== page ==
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Friday, October 21, 2011, 01:16 pm PT (04:16 pm ET)

Samsung Galaxy Nexus screen held back by subpar subpixels

Though the new Samsung Galaxy Nexus sports a 720p HD display, its 4.65-inch screen is said to be held back by cheaper technology that gives it a lower pixel density and poorer color accuracy than Apple's Retina Display found on the iPhone 4S and iPhone 4.

The Galaxy Nexus features a display branded "Super AMOLED" by Samsung, which is less than the "Super AMOLED Plus" screen featured on the already-available Galaxy S II smartphone. The removal of "Plus" from the name references that the screen uses a cheaper PenTile OLED, despite the fact that it has more pixels per inch, according to FlatPanelsHD.

The less expensive panel on the Galaxy Nexus means that individual pixels must share subpixels on the screen, which undercuts the 315 pixel-per-inch density of the Galaxy Nexus display.

"A PenTile OLED panel was recently introduced with the Samsung Galaxy Note, and we were not impressed," the site said. "In real world PenTile means loss of details and sharpness, as well as a bluish/greenish tint around letters (depending on the background color)."

By calculating the "real" pixel density of the display with the PenTile subpixel sharing, the Galaxy Nexus is said to have a pixel-per-inch number of about 200, which is just slightly higher than the Super AMOLED Plus screen on the Galaxy S II.

"So, the HD Super AMOLED display in the new Galaxy Nexus is not as awesome as it sounds — unfortunately," author Rasmus Larsen wrote. "And the reason that people do not call it a Retina display should seem much more obvious to you now that you know the underlying technical architecture."

The pixel density numbers of the Galaxy Nexus are also affected by the fact that the new flagship Android device has a large 4.65-inch screen to fill. For comparison, the iPhone 4S and iPhone 4 feature a display more than an inch smaller diagonally, at 3.5 inches.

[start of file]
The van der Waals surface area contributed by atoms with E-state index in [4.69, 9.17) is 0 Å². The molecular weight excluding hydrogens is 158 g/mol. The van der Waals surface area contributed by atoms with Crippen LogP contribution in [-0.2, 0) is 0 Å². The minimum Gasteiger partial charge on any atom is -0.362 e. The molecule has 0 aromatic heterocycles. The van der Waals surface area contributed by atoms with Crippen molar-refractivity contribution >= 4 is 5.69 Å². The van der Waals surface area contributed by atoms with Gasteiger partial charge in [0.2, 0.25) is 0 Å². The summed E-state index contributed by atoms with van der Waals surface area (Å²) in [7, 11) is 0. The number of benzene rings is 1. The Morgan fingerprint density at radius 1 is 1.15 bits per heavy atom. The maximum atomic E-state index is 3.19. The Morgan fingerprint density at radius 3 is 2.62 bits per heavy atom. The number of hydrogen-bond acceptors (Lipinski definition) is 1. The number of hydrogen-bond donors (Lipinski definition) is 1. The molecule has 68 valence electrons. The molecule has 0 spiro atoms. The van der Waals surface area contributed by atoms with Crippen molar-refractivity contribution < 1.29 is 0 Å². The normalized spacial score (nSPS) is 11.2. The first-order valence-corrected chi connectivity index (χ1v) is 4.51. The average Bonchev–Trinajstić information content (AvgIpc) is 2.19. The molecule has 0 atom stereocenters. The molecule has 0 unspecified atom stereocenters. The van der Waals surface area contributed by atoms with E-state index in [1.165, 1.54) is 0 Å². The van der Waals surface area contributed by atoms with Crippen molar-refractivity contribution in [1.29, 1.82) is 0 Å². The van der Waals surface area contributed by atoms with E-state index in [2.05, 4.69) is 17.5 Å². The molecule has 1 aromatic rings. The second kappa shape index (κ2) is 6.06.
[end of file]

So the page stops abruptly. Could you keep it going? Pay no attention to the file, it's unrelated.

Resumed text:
Nexus


Apple made the term "Retina Display" part of its marketing with the launch of the iPhone 4 in 2010. The name was chosen because Apple says the individual pixels are so small and densely packed that they cannot be seen by the human eye. The iPhone 4 and its follow-up, the newly released iPhone 4S, feature a pixel-per-inch density of 326.

There were rumors that Apple's latest iPhone would sport a slightly larger screen, running edge-to-edge on a device with about the same size as the iPhone 4. But those rumors proved to be false, as the iPhone 4S sports the same form factor and same display as the iPhone 4.

Rumors have suggested that Apple will bring its branded Retina Display to the iPad with its third-generation model starting in 2012. One report claimed the new high-resolution displays are 2,047 by 1,536 pixels packed into the same 9.7-inch screen size as previous iPad models.

Rather than embrace AMOLED screens like many Android device makers, including Samsung and its new Galaxy Nexus, Apple has instead chosen to stick with LCD screens for its Retina Displays. Those LCD screens feature in-plane switching (IPS), which allow for picture and color accuracy at extreme viewing angles.